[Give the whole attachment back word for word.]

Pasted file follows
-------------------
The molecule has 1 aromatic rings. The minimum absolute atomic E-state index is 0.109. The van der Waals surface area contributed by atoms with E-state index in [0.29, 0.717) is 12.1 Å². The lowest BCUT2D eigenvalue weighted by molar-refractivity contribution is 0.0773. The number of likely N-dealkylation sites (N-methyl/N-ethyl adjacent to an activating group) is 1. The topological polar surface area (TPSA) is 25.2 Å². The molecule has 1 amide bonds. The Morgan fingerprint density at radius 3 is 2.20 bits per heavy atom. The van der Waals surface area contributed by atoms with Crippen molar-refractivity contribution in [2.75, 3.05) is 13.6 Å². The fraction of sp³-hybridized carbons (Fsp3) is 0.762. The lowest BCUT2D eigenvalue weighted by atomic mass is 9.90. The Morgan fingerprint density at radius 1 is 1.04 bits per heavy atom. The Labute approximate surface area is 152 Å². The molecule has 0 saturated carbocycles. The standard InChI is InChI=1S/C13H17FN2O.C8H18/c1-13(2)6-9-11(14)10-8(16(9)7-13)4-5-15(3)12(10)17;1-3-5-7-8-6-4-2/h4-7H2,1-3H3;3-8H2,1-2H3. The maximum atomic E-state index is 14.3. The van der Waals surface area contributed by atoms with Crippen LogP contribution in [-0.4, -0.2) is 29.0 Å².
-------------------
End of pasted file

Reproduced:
The molecule has 1 aromatic rings. The minimum absolute atomic E-state index is 0.109. The van der Waals surface area contributed by atoms with E-state index in [0.29, 0.717) is 12.1 Å². The lowest BCUT2D eigenvalue weighted by molar-refractivity contribution is 0.0773. The number of likely N-dealkylation sites (N-methyl/N-ethyl adjacent to an activating group) is 1. The topological polar surface area (TPSA) is 25.2 Å². The molecule has 1 amide bonds. The Morgan fingerprint density at radius 3 is 2.20 bits per heavy atom. The van der Waals surface area contributed by atoms with Crippen molar-refractivity contribution in [2.75, 3.05) is 13.6 Å². The fraction of sp³-hybridized carbons (Fsp3) is 0.762. The lowest BCUT2D eigenvalue weighted by atomic mass is 9.90. The Morgan fingerprint density at radius 1 is 1.04 bits per heavy atom. The Labute approximate surface area is 152 Å². The molecule has 0 saturated carbocycles. The standard InChI is InChI=1S/C13H17FN2O.C8H18/c1-13(2)6-9-11(14)10-8(16(9)7-13)4-5-15(3)12(10)17;1-3-5-7-8-6-4-2/h4-7H2,1-3H3;3-8H2,1-2H3. The maximum atomic E-state index is 14.3. The van der Waals surface area contributed by atoms with Crippen LogP contribution in [-0.4, -0.2) is 29.0 Å².